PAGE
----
Kubica’s recovery could take a year, surgeon says

2011 F1 season

Robert Kubica, Renault, Valencia, 2011

Robert Kubica, Renault, Valencia, 2011

The surgeon who operated on Robert Kubica following his crash this morning said it could take a year for him to recover.

Professor Mario Igor Rossello, a specialist in hand surgery, spent over seven hours operating on Kubica. Afterwards he said, “We will see in one year what will happen with his nerves injury.”

Rossello said it was “really difficult to say now” whether Kubica would be be able to use his hand as well as he could before.

The professor added that the next few days were crucial to ensure the surgery had been a success:

“The danger is in five, seven days, you can have vascular problems, vascular shocks. We could do surgery again to solve these problems.”

With Kubica likely to face a long time out of the cockpit, Renault are expected to turn to Bruno Senna to take his place in the team.

Renault has two third drivers, Senna and Romain Grosjean. Team principal Eric Boullier said last week that if one of his race drivers had to be replaced, “I will get the one who is ready and obviously Bruno is the most ready driver.”

This video shows more from the interview with the doctor, as well as footage of Fernando Alonso who went to visit Kubica.

Update: Renault have issued the following statement:

“Robert Kubica underwent a seven-hour operation at the Santa Corona Hospital in Pietra Ligure this afternoon.

“The Lotus Renault GP driver had been diagnosed with multiple fractures to his right arm and leg following a high-speed accident at the Ronda de Andora rally this morning. He also suffered severe cuts to his forearm, which could have an impact on his right hand mobility.

“Doctors are reasonably satisfied with the way the operation went. Tonight, Robert’s condition remains stable but serious. He has been placed into an induced coma and could be woken up in the morning.

“Professor Mario Igor Rossello, Director for the Regional Centre of Hand Surgery at San Paolo Hospital in Savona: ‘It has been a very important and difficult operation. Robert Kubica’s right forearm was cut in two places, with significant lesions to the bones and the tendons. We did our best to rebuild the functions of the forearm.

‘It took seven doctors, split into two teams and a total of seven hours to complete the operation. One team was the emergency task force from the hospital of San Paolo (Savona) that is normally appointed to treat this sort of injury, while the other team came from the orthopaedic department of the Santa Corona Hospital (Pietra Ligure).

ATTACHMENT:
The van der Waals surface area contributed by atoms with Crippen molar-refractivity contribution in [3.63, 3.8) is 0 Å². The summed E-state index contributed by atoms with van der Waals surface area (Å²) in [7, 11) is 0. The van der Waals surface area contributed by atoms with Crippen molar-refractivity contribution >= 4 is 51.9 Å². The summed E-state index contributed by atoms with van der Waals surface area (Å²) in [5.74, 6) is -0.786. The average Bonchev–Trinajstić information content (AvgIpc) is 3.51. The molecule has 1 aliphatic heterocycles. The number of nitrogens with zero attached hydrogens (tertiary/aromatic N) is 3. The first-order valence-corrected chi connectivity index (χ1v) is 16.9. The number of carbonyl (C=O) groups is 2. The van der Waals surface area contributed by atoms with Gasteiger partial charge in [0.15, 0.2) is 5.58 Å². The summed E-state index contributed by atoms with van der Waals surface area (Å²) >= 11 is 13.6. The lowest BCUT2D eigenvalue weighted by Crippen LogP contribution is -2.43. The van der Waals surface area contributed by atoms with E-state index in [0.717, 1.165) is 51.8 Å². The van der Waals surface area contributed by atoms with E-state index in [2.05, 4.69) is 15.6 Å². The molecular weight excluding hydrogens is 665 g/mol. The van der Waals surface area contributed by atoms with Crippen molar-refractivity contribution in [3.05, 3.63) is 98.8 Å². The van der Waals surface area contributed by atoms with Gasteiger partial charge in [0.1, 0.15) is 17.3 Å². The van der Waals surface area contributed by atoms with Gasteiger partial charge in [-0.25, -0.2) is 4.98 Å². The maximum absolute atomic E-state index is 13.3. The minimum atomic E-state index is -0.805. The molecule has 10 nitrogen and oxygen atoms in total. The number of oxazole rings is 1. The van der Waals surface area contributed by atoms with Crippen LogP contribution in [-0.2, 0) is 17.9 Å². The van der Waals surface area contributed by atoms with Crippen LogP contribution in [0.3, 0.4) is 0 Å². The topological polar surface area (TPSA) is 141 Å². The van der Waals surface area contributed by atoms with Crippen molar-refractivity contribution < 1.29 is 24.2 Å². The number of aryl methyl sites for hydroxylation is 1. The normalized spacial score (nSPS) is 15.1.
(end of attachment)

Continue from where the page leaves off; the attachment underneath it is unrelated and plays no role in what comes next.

‘At the end of the operation, Robert’s hand was well vascularised and warm, which is encouraging. Following the surgery, Robert Kubica will remain under permanent monitoring overnight because his condition remains serious.’

“Eric Boullier, Team Principal and Managing Director of Lotus Renault GP: ‘The news of Robert’s accident came as a real shock to the whole team. All of us, at Lotus Renault GP, wish him a quick recovery.

‘We have been really impressed with the way the doctors looked after him today and we would like to thank the whole team of the Santa Corona Hospital for their professional approach and dedication.

‘I will be travelling to Italy tomorrow, along with Vitaly Petrov, in order to see Robert and tell him that we are impatiently waiting for his return.’

“Another update will be made tomorrow morning at 9:30 CET (8:30 GMT), at the hospital, by Professor Rossello and Daniel Morelli, Robert’s manager.”

Thank you to everyone who emailled and Tweeted to let me know about the video

Robert Kubica rally crash

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285 comments on Kubica’s recovery could take a year, surgeon says

  1. Bisleri said on 7th February 2011, 7:34

    Man this is so sad. Its even more terrible because it didn’t happen while he was driving a F1 car. Atleast the carbon monoquocqe would have shielded him from terrible injuries.

  2. Boost (@boost) said on 7th February 2011, 7:41

    I don´t believe any news during 2011 will be as depressing to read as this one. I see Robert Kubica as a future champion. When he comes back, even if it´s 2012, I hope he concentrates 100% on Formula 1.

    Take time time to heal, Robert, recover and we´ll see you soon!

    • Bisleri said on 7th February 2011, 7:53

      I don´t believe any news during 2011 will be as depressing to read as this one